ADT Security Services, a large provider of security alarm systems for homes and businesses, plans to file a request asking the U.S. Federal Communications Commission (FCC) to delay the 2008 sunset in which wireless telephone carriers can stop supporting their analog networks.
ADT will ask the FCC for a two-year extension to the Feb. 18, 2008, deadline. ADT, in a request to be filed by Thursday, will say that more than 1 million security-alarm customers across the U.S. continue to use equipment sending analog signals back to ADT and other alarm-monitoring firms.
Digital radios for security alarms have only been available for six months, from just one vendor, and the security-alarm industry doesn't have enough qualified installation workers to convert all its customers to digital radios, said Phillip McVey, vice president of business operations for ADT North America.
Without an extension, many security-alarm customers could be left without service, including about 1,000 ADT customers who have a special panic-button service for victims of domestic abuse, ADT officials said in a press briefing Wednesday.
"Given the nature of the services provided ... we think its reasonable and, more importantly, responsible to ask for an extension," McVey said.
The FCC established the 2008 sunset on the maintenance of advanced mobile phone services analog systems during a 2000 proceeding, but debate then didn't focus on the effect on the security-alarm industry, said John Prendergast, a lawyer representing ADT. A fast transition to digital modems would create a "significant" expense for ADT, McVey added.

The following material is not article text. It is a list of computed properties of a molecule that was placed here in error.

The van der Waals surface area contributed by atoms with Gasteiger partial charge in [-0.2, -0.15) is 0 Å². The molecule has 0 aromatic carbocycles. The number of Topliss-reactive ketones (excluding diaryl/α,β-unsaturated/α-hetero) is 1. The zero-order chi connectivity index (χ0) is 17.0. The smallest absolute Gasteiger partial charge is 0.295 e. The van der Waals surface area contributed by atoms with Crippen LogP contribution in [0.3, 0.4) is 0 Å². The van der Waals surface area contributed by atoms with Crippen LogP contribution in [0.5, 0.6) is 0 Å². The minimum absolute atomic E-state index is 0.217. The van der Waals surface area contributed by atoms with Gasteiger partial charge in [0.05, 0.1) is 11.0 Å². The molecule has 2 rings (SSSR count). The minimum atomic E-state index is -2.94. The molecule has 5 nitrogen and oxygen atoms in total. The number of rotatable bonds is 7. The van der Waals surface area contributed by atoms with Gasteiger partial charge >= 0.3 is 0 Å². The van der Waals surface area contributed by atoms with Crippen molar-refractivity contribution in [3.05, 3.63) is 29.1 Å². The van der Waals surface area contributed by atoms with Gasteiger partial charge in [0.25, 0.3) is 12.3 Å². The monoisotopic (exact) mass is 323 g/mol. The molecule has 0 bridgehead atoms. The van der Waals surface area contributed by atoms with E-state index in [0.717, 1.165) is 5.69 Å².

In addition to a lack of digital modems in customers' homes, there is poor digital coverage in some areas of the country, including parts of Virginia, Iowa, Illinois and Arizona, ADT said. "In these areas, installation of digital equipment would lead to poor or no services, putting ADT's customers at risk that their alarm signal could not be transmitted," ADT said in its filing to the FCC.
Representatives of large wireless carriers Verizon Wireless Inc. and Cingular Wireless LLC didn't immediately return phone calls seeking comment on ADT's request, but Cingular in a February filing said it supports the 2008 sunset. Maintaining the analog network is a significant financial burden for wireless carriers, Cingular said.
"Discontinuance of analog service should have minimal impact on the public because there are very few customers that rely on analog service," Cingular said in its report.